Two weeks before surgery is fasting.  No solids at all. This is to shrink your liver.  I lost 22 pounds in two weeks – I stuck to my diet. I didn’t cheat once, and I was proud of myself because I knew I could do it.  

The funny thing going through this process is figuring out why I got this way.  I was always a skinny kid. I packed on the weight after the birth of my son and continued to gain.  Going through the psychological process I realized how miserable I was in my marriage and how unhealthy it was.  It was abusive. Verbally and emotionally. I had to get out. I knew it wouldn’t be easy. I knew he would have a hard time letting go.  

I started to put myself first for a change.  I followed my diet, I started working out with a trainer.  Crossfit was intimidating to me. I didn’t think I could do it.  I started working out three days a week at No Risk CrossFit and following a nutrition program from Precision Nutrition with Judah.  I started to really enjoy it. Going to No Risk saved me and really gave me a confidence boost.  

But then my life just fell apart.  Or should I say I hit bottom. I asked for a divorce and my ex just went off the deep end.  He’s an alcoholic and when I asked for a divorce his drinking got really bad. So did the abuse.  He stalked me, threatened me, harassed me, left me with no money to pay bills. It was months of hell.  I was scared for my life. I thank God for the people I had in my corner. My family, my friends, co-workers, NoRisk coaches got me out of my worst days.  

I was unable to continue working out because I had no money.  Unfortunately, with the stress I was under, I was unable to continue following my healthy lifestyle.  I either didn’t eat at all or when I did eat, it was junk food because I couldn’t get myself to cook anything.  I did the best I could, but I stopped losing the weight. While I had lost 110 pounds, and still wanted to lose another 75, I hit a weight loss plateau, however, during all of this is I haven’t gained any more weight.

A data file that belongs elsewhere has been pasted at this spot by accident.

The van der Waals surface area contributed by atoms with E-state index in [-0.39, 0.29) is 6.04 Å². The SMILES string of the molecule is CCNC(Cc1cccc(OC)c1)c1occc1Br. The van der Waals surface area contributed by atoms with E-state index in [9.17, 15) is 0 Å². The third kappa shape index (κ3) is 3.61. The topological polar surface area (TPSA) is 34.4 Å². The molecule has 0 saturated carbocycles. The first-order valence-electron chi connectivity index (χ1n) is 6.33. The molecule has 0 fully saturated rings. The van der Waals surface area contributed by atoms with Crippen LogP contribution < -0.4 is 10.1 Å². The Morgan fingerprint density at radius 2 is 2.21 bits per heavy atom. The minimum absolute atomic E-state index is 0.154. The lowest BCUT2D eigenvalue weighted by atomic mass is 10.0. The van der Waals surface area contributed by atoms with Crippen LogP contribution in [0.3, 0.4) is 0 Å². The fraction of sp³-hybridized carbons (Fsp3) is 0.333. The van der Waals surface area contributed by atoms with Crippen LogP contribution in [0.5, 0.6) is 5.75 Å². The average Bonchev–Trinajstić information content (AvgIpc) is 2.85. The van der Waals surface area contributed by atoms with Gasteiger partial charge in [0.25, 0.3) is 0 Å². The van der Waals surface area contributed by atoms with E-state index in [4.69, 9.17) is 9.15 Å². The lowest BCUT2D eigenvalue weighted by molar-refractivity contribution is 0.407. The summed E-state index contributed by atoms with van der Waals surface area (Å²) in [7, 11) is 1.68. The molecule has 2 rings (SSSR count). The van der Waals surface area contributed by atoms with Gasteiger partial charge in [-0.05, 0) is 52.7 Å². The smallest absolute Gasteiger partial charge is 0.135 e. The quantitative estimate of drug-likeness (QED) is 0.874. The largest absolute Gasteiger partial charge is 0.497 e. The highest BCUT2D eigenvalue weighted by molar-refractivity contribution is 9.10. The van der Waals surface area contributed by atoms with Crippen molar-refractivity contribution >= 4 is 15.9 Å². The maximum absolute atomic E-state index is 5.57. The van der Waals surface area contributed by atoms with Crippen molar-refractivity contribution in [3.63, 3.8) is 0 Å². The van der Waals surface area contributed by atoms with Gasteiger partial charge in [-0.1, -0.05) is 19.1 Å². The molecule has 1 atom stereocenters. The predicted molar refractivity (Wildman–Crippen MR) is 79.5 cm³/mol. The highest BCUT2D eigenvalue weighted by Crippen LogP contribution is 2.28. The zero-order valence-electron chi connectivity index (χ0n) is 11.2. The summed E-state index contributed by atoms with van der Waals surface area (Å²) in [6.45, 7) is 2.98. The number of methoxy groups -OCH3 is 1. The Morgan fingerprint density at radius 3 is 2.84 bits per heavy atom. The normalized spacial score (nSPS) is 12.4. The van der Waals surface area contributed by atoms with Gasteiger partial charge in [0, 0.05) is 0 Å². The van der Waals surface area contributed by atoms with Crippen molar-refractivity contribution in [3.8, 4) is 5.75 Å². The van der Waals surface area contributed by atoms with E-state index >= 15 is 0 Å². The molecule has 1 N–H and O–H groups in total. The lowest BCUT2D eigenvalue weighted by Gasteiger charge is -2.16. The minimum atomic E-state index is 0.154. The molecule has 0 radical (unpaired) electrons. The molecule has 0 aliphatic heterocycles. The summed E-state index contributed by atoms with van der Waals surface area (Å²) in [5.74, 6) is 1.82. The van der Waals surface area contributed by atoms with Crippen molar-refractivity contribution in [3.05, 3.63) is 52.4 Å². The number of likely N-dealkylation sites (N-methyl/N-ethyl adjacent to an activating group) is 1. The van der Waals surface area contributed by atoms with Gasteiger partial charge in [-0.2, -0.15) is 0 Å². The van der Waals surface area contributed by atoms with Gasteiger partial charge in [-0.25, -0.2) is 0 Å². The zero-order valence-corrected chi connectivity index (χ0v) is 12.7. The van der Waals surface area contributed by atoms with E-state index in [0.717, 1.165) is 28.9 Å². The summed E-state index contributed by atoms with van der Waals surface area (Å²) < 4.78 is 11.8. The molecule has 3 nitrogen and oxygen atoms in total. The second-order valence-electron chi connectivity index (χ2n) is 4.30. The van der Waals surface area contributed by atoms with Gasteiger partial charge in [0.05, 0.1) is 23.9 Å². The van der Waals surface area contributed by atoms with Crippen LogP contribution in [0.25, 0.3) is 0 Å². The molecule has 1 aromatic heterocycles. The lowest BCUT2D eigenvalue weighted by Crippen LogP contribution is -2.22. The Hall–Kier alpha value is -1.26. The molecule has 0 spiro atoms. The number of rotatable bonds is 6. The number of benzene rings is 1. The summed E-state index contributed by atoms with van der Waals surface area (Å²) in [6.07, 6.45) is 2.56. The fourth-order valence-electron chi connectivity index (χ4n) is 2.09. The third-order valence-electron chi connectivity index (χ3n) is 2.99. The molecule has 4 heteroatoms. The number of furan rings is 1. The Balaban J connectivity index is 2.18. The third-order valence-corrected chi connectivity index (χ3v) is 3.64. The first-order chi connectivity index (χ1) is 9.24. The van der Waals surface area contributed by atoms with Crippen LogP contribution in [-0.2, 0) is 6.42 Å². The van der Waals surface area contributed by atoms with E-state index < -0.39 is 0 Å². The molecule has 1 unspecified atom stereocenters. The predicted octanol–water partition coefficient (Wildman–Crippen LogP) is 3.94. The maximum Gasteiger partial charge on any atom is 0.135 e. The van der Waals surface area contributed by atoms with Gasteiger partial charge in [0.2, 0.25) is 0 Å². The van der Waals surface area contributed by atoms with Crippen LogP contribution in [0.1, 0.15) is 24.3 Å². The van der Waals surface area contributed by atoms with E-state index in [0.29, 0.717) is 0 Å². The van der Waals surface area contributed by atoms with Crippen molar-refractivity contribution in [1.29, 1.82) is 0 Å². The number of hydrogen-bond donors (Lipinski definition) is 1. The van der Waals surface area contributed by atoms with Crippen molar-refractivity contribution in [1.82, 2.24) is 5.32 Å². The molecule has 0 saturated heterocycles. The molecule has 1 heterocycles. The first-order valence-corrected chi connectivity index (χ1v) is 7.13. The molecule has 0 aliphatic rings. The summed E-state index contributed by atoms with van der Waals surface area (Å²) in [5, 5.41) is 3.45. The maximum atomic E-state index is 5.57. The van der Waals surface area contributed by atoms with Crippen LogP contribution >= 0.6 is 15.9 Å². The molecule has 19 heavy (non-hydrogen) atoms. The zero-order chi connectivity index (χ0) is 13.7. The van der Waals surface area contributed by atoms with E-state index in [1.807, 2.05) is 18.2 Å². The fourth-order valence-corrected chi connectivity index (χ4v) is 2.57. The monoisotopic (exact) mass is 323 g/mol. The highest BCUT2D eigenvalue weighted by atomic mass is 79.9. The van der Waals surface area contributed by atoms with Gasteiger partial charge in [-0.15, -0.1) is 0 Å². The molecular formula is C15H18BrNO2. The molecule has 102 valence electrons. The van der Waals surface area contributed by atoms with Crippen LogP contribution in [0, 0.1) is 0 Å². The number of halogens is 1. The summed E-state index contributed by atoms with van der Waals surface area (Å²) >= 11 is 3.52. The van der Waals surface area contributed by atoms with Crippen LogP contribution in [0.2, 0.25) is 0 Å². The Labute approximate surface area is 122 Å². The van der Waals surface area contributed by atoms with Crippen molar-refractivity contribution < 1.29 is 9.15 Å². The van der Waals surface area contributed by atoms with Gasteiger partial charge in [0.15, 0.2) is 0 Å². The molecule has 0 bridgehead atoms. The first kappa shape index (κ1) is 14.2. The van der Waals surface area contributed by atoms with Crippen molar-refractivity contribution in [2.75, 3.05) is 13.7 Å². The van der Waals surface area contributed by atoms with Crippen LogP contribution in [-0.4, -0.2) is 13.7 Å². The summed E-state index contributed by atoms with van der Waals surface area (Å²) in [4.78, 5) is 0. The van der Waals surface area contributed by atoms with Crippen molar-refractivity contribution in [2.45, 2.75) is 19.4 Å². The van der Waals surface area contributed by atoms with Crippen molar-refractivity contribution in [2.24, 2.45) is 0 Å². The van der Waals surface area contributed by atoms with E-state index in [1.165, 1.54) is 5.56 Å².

I’m divorced now, I’m moving into an apartment with my son, my ex stopped drinking and we are getting along better.  He thought that if he stopped, we would be a family again. In the past, I probably would have gone back to him, but I realized how much happier I am on my own.  I will get back to my healthier habits once I move since my place has an onsite gym and the stress of living with my ex will be over.

I’m not promoting weight loss surgery as the answer.  I mention it because it helped me start the process of having a healthy mindset.  It was a long and painful process of self-discovery, but I realize now what I can do and how strong I really am, that I can be confident and there is nothing wrong with putting myself first.  I didn’t think I had it in me, that I could do this. Figuring that out took me a long time and a lot of work. I can finally say, I’m proud of myself.